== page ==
## How to calculate it; what it means

If you’re a high school football player receiving letters from Ivy League football programs, then you should know what the Ivy League’s Academic Index (A.I.) is, and how to calculate it. Ivy League recruiters typically will not explain this.

The information presented here was drawn from conversations with coaches and from various books available at most public libraries. Two important books on this subject are: "Playing the Game," by Chris Lincoln (Nomad Press); and "A is for Admission" by Michele A. Hernandez (Warner Books).

The Academic Index: What it is

The Academic Index is a measure that Ivy League coaches use to determine a player's recruitability. Approximately two-thirds of it is based on your standardized test score (SAT or ACT); the other third is based on your class rank (or GPA, if your school does not provide class rank).

The original purpose of the Academic Index was to provide Ivy League schools with a standardized method for admitting athletes (Ivy League schools, however, now use the Academic Index for non-athletes, too). The important point to understand is that all Ivy League sports programs must abide by rules surrounding the index. Therefore, if your Academic Index is below the minimum level, you must raise it, or you cannot be admitted.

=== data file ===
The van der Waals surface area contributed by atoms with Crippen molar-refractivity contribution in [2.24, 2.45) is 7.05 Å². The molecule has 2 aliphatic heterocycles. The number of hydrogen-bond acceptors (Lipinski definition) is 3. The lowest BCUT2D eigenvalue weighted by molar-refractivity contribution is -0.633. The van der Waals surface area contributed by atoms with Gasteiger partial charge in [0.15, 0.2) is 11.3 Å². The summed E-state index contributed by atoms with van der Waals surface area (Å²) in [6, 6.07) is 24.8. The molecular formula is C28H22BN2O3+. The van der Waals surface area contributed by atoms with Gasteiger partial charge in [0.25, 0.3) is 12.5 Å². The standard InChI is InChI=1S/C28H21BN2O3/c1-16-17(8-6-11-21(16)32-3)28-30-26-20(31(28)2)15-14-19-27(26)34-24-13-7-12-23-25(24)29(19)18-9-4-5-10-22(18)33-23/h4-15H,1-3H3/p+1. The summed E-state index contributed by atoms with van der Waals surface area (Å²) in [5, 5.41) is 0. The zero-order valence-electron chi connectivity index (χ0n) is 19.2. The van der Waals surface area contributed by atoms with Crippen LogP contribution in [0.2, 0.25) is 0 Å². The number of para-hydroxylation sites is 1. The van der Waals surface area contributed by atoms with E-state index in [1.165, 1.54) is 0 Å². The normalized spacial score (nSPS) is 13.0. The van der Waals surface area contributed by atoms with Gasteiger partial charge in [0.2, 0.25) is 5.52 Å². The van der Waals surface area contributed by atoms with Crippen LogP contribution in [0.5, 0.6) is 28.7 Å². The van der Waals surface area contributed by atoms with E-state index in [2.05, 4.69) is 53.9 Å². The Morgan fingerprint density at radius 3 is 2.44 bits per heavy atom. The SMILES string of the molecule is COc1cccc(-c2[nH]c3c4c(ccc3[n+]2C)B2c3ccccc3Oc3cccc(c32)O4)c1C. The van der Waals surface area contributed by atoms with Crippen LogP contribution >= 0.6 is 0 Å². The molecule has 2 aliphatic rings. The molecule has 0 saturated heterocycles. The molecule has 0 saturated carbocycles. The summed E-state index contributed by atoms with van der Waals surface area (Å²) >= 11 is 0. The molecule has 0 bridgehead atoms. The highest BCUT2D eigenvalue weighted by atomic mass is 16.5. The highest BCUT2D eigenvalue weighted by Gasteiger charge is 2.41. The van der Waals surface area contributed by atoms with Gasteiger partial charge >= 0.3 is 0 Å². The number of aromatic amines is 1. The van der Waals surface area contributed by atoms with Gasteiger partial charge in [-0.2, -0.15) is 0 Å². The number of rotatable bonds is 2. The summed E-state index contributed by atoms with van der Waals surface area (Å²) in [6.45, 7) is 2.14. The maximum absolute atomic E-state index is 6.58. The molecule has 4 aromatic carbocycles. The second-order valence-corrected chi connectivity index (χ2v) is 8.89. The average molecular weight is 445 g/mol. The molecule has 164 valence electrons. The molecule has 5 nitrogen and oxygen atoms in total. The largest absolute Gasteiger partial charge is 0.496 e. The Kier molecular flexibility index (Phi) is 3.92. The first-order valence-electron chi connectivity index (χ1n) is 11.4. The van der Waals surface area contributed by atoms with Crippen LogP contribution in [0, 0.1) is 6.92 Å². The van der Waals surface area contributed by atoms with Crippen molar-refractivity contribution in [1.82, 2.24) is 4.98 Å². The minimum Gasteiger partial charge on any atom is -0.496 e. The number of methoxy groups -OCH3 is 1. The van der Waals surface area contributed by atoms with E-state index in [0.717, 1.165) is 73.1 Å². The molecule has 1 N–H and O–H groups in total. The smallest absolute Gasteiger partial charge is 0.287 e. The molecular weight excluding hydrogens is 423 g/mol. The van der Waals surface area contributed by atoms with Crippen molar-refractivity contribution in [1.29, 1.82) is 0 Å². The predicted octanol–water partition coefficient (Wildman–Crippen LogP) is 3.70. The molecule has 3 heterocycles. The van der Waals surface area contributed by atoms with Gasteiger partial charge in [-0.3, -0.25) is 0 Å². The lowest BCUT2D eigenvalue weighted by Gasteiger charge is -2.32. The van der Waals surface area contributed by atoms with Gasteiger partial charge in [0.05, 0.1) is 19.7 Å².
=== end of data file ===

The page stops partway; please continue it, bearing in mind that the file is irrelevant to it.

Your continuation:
Also, be aware that Ivy League schools may send recruiting letters to you before they have calculated your index. According to the book, "Playing the Game," Ivy football programs typically start their recruiting processes by sending mass mailings to all of the 13,000-plus high schools in the U.S. They then follow up with hundreds or even thousands of letters to potential recruits across the country. Thus, recruiting letters by themselves are not a guarantee that you meet a certain school's minimum A.I. requirements.

Lastly, be aware that the index shown here is the same rough approximation used by Ivy League coaches. The real Academic Index used by Ivy admissions offices involves the use of the SAT 2 exam, which most athletes have not taken. Therefore, coaches use the following approximation to get a rough idea of your eligibility:

Academic Index = (SAT score /10) + (CRS)

To use the formula, follow these three steps:

Step 1. If you’ve taken the SAT, divide your cumulative score by 10. A 1300, for example, becomes a 130. This is your test score quotient.

Step 1-A. If you have taken the ACT rather than the SAT, go to Table 1 (see the link below) and convert your ACT score to an SAT. Then divide it by 10. This is your test score quotient.

Step 2. Get your Converted Rank Score (CRS) from Table 2 (see the links below). Make sure you use the table that’s right for the size of your graduating class.

Step 3. Add the CRS to the test score quotient. The sum of the two numbers is your Academic Index.

The Academic Index: What it means

There’s only one universal truth about the Academic Index: If you have an A.I. below 171, you cannot be admitted to an Ivy League school as an athlete. The Ivy League is unforgiving on this point, no matter how good the athlete.

For those at or above 171, the meaning of the Academic Index varies from school to school.